What is ‘respect’ in sport?
Barcelona forwards Lionel Messi and Luis Suarez, and snooker player Ronnie O’Sullivan, have recently been accused of showing disrespect while playing their respective sports. But when it comes to sportsmanship, respect towards opponents, fans and the game itself, few things are black and white; so did any of them really do anything wrong?
When Lionel Messi stepped up to take a penalty for Barcelona against Celta Vigo, there was little doubt that their 3-1 lead would increase. The shock, however, came when instead of striking the ball directly at goal, Messi casually knocked it sideways, allowing Luis Suarez to run forward and put it into the net. The move was described joyfully by the Sky Sports commentator as ‘exhibition football’, but received criticism from other areas, as fans elsewhere claimed it was disrespectful showboating in a competitive match.
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A day later, Ronnie O’Sullivan was also 3-1 up and had already scored enough points to seal the final frame he needed for victory. As a contest, the snooker match was over, but the spectacle remained, as having potted thirteen reds and thirteen blacks, O’Sullivan was on course to make a 147 break, the snooker equivalent of a ‘perfect game.’ The feat, had he achieved it, would have earned him £10,000 pounds, a comparatively small figure to a player who has made millions of pounds in career prizemoney. With this in mind, to the shock of the commentators and the spectators, O’Sullivan chose to pot the pink instead of the black off his fourteenth red, and proceeded to clear the table with a break of 146. The schoolboy grin on his face showed that he was all too aware of the controversy of what he was doing.
Unlike Barcelona, O’Sullivan cannot be accused of disrespecting his opponent. A 147 break has nothing to do with the opposition player; it is very much a battle between a player and the game. Instead he has been accused of cheating the fans who paid money to see him. For them the 147 would have been the ultimate spectacle, something above and beyond the norm and which few fans are lucky enough to witness live. In many ways, being there for a 147 would be like being there when Messi passed the penalty. But optimum performance is never a guarantee with sport, and all paying fans know this. Nowhere on the ticket did it say O’Sullivan would make a 147. Nowhere on the ticket did it even say he would play well. All fans did was buy a ticket to see Ronnie O’Sullivan: and frankly the whole thing was a very Ronnie O’Sullivan thing to do.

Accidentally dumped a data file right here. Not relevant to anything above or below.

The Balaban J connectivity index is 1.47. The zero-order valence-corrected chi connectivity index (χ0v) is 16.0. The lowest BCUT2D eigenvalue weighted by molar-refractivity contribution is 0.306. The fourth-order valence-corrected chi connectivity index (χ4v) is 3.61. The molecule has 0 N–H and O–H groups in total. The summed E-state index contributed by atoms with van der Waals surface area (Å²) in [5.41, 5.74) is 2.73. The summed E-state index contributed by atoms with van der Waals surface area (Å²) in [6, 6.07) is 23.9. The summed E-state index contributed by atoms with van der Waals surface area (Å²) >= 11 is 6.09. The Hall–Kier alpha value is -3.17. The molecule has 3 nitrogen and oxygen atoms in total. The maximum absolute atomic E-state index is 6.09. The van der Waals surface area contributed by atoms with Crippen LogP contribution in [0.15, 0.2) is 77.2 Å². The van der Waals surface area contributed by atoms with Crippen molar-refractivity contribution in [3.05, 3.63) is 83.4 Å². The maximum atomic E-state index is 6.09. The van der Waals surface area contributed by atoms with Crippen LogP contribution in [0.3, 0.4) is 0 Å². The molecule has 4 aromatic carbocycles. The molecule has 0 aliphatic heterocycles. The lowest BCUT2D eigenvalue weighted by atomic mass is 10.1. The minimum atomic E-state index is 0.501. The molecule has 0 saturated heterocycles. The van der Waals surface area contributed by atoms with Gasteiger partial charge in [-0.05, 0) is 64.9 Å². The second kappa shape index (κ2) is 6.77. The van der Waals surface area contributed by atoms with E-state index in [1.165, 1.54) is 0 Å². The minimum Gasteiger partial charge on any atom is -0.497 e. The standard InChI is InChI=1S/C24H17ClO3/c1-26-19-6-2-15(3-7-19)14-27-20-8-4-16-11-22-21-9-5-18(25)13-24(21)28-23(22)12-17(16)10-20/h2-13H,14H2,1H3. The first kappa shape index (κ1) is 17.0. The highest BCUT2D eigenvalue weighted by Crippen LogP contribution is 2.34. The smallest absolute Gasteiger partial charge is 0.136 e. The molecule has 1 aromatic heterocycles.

In the aftermath O’Sullivan has also been accused of ‘throwing away’ ten thousand pounds. Several people have suggested that if he didn’t need the money for himself then he should have won it and gave it to charity. It would have been a nice sentiment, but O’Sullivan, in the fortunate position his career has got him too, doesn’t have to worry about money. Rather, fellow professional Neil Robertson described O’Sullivan’s actions as a genius having fun with the game he loves. Yes, the prizemoney nature of snooker makes O’Sullivan’s decision stand out as odd, makes it seem like ‘throwing money away’, but he is not the first elite athlete to make decisions which their accountants wouldn’t advise.
This issue of respect is a theme that football and snooker have shared this week, however that is where their similarities end. Whereas the nature by which Barcelona scored that penalty escalated it as in isolated incident, the club and the sport as a whole do not need the advertising. The actions of Ronnie O’Sullivan on the other hand have propelled a relatively small snooker tournament into the headlines, and for that reason, intentions and reasoning aside, snooker shouldn’t feel disrespected by him, it should feel thankful.